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It is well know that the integral versions of the Hodge and Tate conjectures can fail. I once heard an off hand comment however that they should only fail by a "bounded amount". My question is what this means and whether this can be made more precise.

Let $\pi: X \to B$ be a smooth projective morphism of smooth varieties over $\mathbb{C}$. Assume that the (usual rational) Hodge conjecture holds for the fibre $B_x$ over every point $x \in B(\mathbb{C})$. Does there exist an integer $d$ such that for any integral Hodge class $h$ on $B_x(\mathbb{C})$, the class $dh$ is represented by an algebraic cycle for all $x \in B(\mathbb{C})$?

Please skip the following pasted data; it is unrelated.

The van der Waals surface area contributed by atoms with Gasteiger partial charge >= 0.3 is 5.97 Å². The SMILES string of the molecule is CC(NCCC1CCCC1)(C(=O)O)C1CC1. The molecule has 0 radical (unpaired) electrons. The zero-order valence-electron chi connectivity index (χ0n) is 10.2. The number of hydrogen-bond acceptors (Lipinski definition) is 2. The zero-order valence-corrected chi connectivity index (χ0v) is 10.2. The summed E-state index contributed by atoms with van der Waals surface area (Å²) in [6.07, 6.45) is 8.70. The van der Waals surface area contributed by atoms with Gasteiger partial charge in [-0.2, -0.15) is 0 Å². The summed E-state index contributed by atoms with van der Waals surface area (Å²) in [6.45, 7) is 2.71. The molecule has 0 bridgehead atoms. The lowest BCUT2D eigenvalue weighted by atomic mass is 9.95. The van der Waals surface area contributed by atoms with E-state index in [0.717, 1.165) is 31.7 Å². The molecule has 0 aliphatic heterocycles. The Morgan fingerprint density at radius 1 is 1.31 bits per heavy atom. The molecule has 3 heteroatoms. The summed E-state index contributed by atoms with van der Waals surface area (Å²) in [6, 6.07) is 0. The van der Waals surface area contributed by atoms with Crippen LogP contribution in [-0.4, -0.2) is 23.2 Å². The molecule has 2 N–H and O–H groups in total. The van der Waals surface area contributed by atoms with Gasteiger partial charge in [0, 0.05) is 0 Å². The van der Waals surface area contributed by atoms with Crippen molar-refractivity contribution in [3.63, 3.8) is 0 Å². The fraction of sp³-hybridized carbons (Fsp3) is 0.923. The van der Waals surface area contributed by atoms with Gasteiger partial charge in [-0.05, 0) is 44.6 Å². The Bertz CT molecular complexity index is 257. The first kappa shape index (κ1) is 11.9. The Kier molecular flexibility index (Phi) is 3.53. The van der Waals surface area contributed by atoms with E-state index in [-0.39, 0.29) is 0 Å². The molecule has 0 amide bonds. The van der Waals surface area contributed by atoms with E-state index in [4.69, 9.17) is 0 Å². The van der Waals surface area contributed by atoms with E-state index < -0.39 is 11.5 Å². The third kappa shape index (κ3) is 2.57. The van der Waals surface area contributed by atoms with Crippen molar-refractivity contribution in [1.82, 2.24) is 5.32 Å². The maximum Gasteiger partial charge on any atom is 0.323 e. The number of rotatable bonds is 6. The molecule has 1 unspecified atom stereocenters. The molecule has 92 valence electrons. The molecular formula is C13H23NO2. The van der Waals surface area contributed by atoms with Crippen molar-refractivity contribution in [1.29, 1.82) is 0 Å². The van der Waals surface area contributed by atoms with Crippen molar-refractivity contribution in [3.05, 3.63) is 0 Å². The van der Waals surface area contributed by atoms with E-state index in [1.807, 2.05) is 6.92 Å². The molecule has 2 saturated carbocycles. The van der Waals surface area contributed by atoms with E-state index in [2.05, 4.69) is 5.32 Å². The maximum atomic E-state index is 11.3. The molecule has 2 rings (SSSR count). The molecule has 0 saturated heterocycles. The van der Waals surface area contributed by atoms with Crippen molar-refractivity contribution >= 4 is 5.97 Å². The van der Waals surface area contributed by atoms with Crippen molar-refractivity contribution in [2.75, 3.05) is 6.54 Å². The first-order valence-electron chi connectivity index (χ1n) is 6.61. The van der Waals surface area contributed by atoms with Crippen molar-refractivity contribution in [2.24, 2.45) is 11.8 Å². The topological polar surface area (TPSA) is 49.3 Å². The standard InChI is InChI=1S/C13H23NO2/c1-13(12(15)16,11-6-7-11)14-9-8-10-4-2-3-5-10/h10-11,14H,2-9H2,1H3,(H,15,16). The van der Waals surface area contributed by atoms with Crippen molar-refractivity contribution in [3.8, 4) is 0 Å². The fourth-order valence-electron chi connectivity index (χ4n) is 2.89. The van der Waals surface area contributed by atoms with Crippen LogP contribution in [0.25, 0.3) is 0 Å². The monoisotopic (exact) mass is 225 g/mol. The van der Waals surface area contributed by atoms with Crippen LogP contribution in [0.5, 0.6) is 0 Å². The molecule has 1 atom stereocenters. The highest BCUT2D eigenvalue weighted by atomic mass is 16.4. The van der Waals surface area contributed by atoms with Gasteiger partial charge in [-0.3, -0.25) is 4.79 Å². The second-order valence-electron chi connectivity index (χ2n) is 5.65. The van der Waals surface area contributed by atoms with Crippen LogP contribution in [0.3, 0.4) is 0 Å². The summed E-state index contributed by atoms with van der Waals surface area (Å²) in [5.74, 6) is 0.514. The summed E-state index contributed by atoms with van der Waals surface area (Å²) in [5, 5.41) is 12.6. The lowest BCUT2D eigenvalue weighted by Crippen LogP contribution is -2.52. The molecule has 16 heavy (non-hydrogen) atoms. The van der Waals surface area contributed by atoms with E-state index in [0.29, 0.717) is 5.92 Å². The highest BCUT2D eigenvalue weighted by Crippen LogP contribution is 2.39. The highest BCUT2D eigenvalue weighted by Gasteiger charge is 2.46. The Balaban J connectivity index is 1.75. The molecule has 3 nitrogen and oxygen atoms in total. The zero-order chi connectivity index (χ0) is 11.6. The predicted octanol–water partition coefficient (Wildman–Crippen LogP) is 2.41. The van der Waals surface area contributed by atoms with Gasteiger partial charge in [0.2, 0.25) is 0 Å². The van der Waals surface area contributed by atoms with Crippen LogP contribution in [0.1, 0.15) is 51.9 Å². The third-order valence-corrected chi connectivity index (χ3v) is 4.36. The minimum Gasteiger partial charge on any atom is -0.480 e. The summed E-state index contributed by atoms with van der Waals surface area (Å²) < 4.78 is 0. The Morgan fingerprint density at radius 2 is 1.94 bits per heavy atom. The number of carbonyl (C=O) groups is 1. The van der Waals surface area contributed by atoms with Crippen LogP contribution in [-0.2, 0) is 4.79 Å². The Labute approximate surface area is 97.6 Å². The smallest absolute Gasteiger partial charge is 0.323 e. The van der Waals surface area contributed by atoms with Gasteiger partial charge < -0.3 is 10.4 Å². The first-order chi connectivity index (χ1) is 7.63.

Of course the point of this question is whether $d$ can be chosen uniformly with respect to the family.

As a brief remark, it is quite easy to prove this when $B={\mbox{Spec}}\ \mathbb{C}$. Indeed, by assumption the algebraic classes form a subgroup of finite index inside the Hodge classes!

I am also similarly interested in the analogous question for the integral Tate conjecture for families of varieties over number fields and finite fields.

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    $\begingroup$ It seems unlikely that any of the known counterexamples to the integral Hodge conjecture would give a negative answer to your question. On the other hand, there seems to be no reason to expect a positive answer since the dimension of the space of Hodge classes could jump over infinitely many subvarieties of $B$. Interesting! $\endgroup$ – ulrich Jun 6 '14 at 9:05

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